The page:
KABUL, Afghanistan – The Taliban remain illegitimate leaders despite a statement by thousands of male clerics supporting their extremist government, Afghan women activists said on Sunday.
The clerics pledged allegiance to the Taliban and their reclusive leader on Saturday after a three-day meeting failed to address thorny issues such as the right of teenage girls to go to school.
The Taliban – who took power last August – have since tried to portray the meeting as a vote of confidence in their vision of a pure Islamic state fully subject to Sharia law.
They insisted last week that women be represented at the meeting – which is attended by more than 3,500 men – but only by their sons and husbands.
“Published statements or allegiance to the Taliban at a rally or event without the presence of half the country’s population, women, is not acceptable,” Hoda Khamosh told AFP. a human rights activist currently in exile in Norway.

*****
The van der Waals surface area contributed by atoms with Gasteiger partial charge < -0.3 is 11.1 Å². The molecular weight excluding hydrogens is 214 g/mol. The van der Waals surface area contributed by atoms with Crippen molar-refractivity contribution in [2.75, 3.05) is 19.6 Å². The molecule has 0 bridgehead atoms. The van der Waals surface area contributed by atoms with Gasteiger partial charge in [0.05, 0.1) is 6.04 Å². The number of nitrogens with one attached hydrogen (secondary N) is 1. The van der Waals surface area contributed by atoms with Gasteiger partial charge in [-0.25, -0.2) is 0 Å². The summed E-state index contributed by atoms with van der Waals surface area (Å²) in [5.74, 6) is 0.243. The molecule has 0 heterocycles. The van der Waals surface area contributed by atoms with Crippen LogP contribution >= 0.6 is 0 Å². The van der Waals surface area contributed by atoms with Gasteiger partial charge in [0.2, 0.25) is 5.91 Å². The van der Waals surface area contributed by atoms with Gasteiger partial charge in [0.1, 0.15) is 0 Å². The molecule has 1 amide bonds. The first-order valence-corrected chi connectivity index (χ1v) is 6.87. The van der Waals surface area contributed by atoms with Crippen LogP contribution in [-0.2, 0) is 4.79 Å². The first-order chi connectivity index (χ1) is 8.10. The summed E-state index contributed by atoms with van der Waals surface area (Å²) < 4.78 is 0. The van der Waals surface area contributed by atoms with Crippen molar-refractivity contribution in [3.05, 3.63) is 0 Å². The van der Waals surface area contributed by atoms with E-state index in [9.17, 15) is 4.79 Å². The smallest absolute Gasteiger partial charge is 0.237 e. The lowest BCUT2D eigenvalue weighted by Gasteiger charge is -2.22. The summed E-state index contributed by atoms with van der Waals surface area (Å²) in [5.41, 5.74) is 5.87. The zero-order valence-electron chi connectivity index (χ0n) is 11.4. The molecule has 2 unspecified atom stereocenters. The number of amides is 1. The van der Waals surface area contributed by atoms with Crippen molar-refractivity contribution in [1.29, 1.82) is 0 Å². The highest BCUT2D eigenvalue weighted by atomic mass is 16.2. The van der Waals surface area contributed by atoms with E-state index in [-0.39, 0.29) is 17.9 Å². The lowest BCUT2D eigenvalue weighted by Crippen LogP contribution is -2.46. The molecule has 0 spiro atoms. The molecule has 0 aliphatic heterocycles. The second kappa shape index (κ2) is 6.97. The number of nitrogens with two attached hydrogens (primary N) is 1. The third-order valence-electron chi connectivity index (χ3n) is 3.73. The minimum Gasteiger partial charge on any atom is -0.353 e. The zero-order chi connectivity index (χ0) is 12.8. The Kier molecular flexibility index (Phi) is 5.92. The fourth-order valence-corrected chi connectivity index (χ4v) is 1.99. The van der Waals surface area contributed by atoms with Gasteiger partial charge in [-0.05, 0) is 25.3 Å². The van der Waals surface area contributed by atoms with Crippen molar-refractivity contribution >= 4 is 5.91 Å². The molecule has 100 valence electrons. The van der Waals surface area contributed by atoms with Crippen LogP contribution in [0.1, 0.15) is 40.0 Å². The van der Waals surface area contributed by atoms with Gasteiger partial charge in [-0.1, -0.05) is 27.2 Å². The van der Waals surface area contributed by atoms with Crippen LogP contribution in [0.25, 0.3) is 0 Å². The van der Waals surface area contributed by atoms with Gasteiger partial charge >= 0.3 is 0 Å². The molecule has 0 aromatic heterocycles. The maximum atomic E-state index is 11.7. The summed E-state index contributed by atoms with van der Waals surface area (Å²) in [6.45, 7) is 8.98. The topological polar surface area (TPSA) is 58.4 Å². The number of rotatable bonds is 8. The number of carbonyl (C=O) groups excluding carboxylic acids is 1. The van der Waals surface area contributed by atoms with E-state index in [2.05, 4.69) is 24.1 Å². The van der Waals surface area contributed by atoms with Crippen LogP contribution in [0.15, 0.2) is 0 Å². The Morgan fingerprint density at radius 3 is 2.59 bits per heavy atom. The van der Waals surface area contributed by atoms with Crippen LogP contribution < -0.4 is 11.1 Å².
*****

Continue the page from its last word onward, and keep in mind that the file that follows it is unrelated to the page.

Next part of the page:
“This summit…has no legitimacy, validity or popular approval.” Since their return to power in August, the Taliban’s harsh interpretation of Sharia has imposed severe restrictions on Afghans, especially women.
Girls in secondary school have been barred from education, and women have been barred from government jobs, banned from traveling alone, and forced to dress in clothes that cover everything but their faces.
The Taliban also banned the broadcast of non-religious music, ordered TV stations to stop airing movies and soap operas featuring uncovered women, and told men to dress in traditional attire and leave grow a beard.
In Kabul, a collective of women’s groups also criticized the gathering of clerics as unrepresentative.
“The ulema (clerics) are only a part of society, they are not the whole,” organizer Ainoor Uzbik told AFP after a press conference.
“The decisions they have taken only serve their own interests and are not in the interest of the country and its people. There was nothing for women on the agenda, nor in the press release. In a statement, the collective said men like the Taliban previously held absolute power in history – but usually only for a short time before being dropped.
“The only thing Afghans can do is raise their voices and demand that the international community put pressure on the Taliban,” Uzbik said.
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